WELLFLEET — The select board voted 4-0 on March 23 to approve Chair Michael DeVasto’s request that his two-acre aquaculture grant be enlarged by 1.3 acres, on two conditions: that Harbormaster Will Sullivan confirm the move will not affect harbor navigation, and that Shellfish Constable Nancy Civetta perform a site visit to assess potential conflicts with other growers or wild harvesters.
DeVasto recused himself from the discussion and vote.
Four days before the meeting, on March 19, Civetta had formally asked the board to postpone the DeVasto hearing by two weeks.
“I only found out about this hearing yesterday morning from Mike himself,” she wrote in an email. “Therefore, I have not been able to conduct a site visit to the proposed grant extension to walk the bottom (with Asst. Constable John Mankevetch), check that the buoys marking the current grant are in the accurate locations, and understand the proposed extension’s proximity to the Blackfish Creek channel … I imagine that you would want some input from the Shellfish Department about this.”
By the March 23 meeting, though, Civetta had changed her mind. “After extensive conversations,” she said, “Mike asked if we could approve — if you could approve — it tonight, based on certain conditions. After a long conversation tonight, I said okay.”
The pandemic, DeVasto wrote to the other select board members on Feb. 7, had cut revenue from his existing grant on the southern side of Indian Neck Beach, adjacent to Field Point, by 48 percent. And he wrote that it had “created an overstock of product that has resulted in lack of functional space for grow-out and room for the incoming seed.” Hence DeVasto’s proposed 1.3-acre grant extension. Immediately south and west of his farm, it would allow him to retain his current employees and maintain his operation, he said.
The area DeVasto wants to add to his grant, designated as 855C, has never been farmed before, according to select board member Helen Miranda Wilson. Both that grant and DeVasto’s current grant are part of the former HDYLTA Trust property, which the town purchased in 2019 for $2 million.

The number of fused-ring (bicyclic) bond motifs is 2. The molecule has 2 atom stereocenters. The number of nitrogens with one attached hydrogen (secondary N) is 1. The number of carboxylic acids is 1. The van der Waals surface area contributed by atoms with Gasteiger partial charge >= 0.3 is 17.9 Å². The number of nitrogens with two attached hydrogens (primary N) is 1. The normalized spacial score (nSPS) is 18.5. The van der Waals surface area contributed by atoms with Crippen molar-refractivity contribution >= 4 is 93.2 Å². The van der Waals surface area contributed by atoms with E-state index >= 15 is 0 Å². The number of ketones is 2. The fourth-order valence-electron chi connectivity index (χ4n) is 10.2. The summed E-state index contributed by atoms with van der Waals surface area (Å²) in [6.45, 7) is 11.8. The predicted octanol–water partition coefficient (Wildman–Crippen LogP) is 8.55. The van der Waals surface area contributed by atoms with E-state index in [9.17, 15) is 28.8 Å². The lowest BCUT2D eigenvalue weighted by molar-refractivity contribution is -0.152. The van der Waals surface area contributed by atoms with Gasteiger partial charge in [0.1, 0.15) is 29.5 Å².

Mass. General Laws Chapter 130, Section 57 and Wellfleet shellfish regulations 7.6, 7.8.1, and 7.12.4 lay out the process for Wellfleet residents seeking new aquaculture licenses and extensions.
The license seeker must apply to the select board, which is also the town’s licensing board and shellfish regulatory board. After confirmation from the state Div. of Marine Fisheries (DMF) that the proposed grant would “cause no substantial adverse effect on the shellfish or other natural resources of the city or town,” the board can approve a grant.
Only after such approval can a biological survey by the DMF, licensing from the Army Corps of Engineers, and a MEPA review be conducted — and only after those tasks have been completed can the license seeker begin using his grant.
Postponing his hearing by two weeks would have delayed engaging with the DMF until the first week of May “due to the schedule of the select board and the requirements of DMF to have approved minutes and paperwork submitted by administration,” DeVasto wrote to the Independent. “It was important for me to get the process started as soon as possible.”
Civetta, who stressed in the March 23 meeting that “Mike did everything quite correctly according to Mass. General Law,” denied repeated requests for comment.
Wilson said that DeVasto’s request for a conditional approval was “not illegal, just unusual.”